Our current system of higher education is not producing the number of skilled workers necessary for a strong economy.
Some institutions have begun to develop new approaches to education that will address this problem and which will increase the numbers of students who achieve the necessary skills to be productive contributors in the 21st century workforce.
The idea that non-credit learning can be articulated for credit is novel in higher education. Central administrations have been reluctant to embrace this idea, and many faculty members have been slow to acknowledge that the current system is not working. The skill set that contributes to success in continuing education is the centerpiece for creating a system which will be successful in increasing the number of credentialed workers available for information jobs in the new economy.
A variety of strategies have been tested by leading edge institutions. These include:
- Collaborating with continuing education to take advantage of the skill set there to increase successful completion of credit courses. For institutions wishing to enter the credit arena, identifying the value of continuing education capabilities to meet the completion goals of the credit side of the house needs to be carried out and leveraged.
- Making better connections between non-credit and credit. This includes such strategies as stackable certificates, articulated credit, credit for prior learning, and on-the-job training. Recognizing the learning that takes place outside the formal classroom setting is a powerful tool in fostering successful degree or certificate completion, those on the non-credit side of the house must continue advocating for articulation of non-credit to credit. This requires collaboration with the credit side of the house.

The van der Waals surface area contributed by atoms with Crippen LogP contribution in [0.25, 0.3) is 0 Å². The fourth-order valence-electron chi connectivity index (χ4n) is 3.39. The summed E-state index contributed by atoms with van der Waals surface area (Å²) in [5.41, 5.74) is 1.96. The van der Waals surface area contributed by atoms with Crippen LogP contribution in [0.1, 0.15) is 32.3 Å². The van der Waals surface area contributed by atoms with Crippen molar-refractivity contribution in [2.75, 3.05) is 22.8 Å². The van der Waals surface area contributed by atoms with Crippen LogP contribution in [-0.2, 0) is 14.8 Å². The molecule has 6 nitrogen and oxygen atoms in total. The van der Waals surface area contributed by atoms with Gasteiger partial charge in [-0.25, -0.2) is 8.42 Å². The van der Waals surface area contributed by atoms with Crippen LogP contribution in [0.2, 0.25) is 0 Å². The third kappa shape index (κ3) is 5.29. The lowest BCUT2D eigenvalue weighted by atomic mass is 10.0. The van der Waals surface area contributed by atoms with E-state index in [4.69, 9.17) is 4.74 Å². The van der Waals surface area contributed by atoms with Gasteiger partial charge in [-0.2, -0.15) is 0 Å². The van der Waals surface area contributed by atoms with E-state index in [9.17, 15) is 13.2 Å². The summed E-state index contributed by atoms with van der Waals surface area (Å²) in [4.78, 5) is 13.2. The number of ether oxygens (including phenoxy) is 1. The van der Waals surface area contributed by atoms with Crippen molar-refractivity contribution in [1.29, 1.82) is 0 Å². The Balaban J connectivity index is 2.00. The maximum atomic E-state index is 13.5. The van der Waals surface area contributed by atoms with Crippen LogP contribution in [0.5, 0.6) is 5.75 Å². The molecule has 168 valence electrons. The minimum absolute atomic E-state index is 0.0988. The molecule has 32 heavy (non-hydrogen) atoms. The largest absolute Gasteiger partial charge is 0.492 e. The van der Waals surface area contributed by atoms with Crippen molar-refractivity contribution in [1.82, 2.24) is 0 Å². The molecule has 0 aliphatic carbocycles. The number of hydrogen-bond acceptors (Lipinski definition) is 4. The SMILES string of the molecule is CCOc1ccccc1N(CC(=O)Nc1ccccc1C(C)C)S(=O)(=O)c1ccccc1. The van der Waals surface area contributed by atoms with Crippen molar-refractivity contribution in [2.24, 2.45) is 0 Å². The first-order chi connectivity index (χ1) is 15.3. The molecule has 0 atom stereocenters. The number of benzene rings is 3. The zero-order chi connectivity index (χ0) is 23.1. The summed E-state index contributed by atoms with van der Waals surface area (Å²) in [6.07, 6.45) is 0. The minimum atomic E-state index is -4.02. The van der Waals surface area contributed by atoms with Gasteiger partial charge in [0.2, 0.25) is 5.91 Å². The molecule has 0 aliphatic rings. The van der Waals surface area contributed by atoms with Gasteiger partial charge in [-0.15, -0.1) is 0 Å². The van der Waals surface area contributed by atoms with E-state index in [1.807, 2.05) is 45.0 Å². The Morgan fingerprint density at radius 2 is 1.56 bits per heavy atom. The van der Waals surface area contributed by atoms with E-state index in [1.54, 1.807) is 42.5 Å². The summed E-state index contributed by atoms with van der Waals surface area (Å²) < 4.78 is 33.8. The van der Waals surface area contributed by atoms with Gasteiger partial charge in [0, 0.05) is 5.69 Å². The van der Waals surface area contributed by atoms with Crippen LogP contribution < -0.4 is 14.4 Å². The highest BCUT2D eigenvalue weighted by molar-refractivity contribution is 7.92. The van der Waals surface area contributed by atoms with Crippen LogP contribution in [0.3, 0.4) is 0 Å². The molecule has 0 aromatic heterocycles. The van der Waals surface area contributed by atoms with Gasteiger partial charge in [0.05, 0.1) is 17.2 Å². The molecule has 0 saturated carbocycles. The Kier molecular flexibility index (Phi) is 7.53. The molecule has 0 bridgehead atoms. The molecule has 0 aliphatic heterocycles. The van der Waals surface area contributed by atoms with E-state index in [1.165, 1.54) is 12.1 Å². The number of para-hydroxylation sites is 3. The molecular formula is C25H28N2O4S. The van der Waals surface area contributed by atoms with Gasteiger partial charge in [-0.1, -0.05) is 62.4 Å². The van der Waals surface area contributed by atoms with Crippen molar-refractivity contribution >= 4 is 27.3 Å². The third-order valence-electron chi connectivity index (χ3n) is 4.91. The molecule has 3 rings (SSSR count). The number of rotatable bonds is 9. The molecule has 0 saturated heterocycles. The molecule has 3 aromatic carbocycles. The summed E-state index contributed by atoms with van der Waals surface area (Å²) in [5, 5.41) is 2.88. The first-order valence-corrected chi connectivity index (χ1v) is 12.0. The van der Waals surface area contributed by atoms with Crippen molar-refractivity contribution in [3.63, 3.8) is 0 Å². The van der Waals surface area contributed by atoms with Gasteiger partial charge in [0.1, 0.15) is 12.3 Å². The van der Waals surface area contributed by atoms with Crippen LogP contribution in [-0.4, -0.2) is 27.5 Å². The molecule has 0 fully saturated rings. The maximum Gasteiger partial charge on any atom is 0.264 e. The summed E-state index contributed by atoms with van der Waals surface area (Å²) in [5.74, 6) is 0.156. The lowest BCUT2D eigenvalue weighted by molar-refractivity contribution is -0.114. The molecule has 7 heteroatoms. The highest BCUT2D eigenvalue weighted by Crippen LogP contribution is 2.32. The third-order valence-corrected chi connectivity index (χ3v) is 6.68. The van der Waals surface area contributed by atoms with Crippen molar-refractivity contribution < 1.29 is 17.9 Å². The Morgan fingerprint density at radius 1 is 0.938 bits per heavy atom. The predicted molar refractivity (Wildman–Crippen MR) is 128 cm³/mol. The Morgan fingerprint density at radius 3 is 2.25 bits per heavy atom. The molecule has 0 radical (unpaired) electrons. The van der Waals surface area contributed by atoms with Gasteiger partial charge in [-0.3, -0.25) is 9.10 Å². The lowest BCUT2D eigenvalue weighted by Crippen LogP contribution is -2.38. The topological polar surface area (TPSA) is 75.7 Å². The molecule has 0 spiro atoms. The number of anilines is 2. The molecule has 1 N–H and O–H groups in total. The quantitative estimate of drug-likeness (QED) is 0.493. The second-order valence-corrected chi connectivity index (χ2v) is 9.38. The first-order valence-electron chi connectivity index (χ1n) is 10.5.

- Incubator programs. There are several models for creating incubator programs in non-credit that move students into credit-bearing courses. This can be a win-win for both credit and non-credit, but it requires cooperative planning. Issues related to revenue sharing must also be addressed.
- Policy versus practice. There are many practices that limit innovative and entrepreneurial thinking that are often mislabeled as policies. Continuing Education credit practitioners must become policy experts and realize that many things presented as policy are really only traditional practice. Pushing the boundaries on these rules can result in breaking down barriers. Areas where this is most evident are in the arenas of accounting, tuition, academic rules, etc. Once policy and practice have been clarified, it is often much easier to move forward in providing credit.
- Business/Education Collaboration. Best-practice companies are engaging in innovative Learn and Earn partnerships to support talent-development practices to invest in the education and skills of their workforce. These partnerships play an important role in strengthening the competitiveness of our economy and our ability to compete in the increasingly complex global marketplace.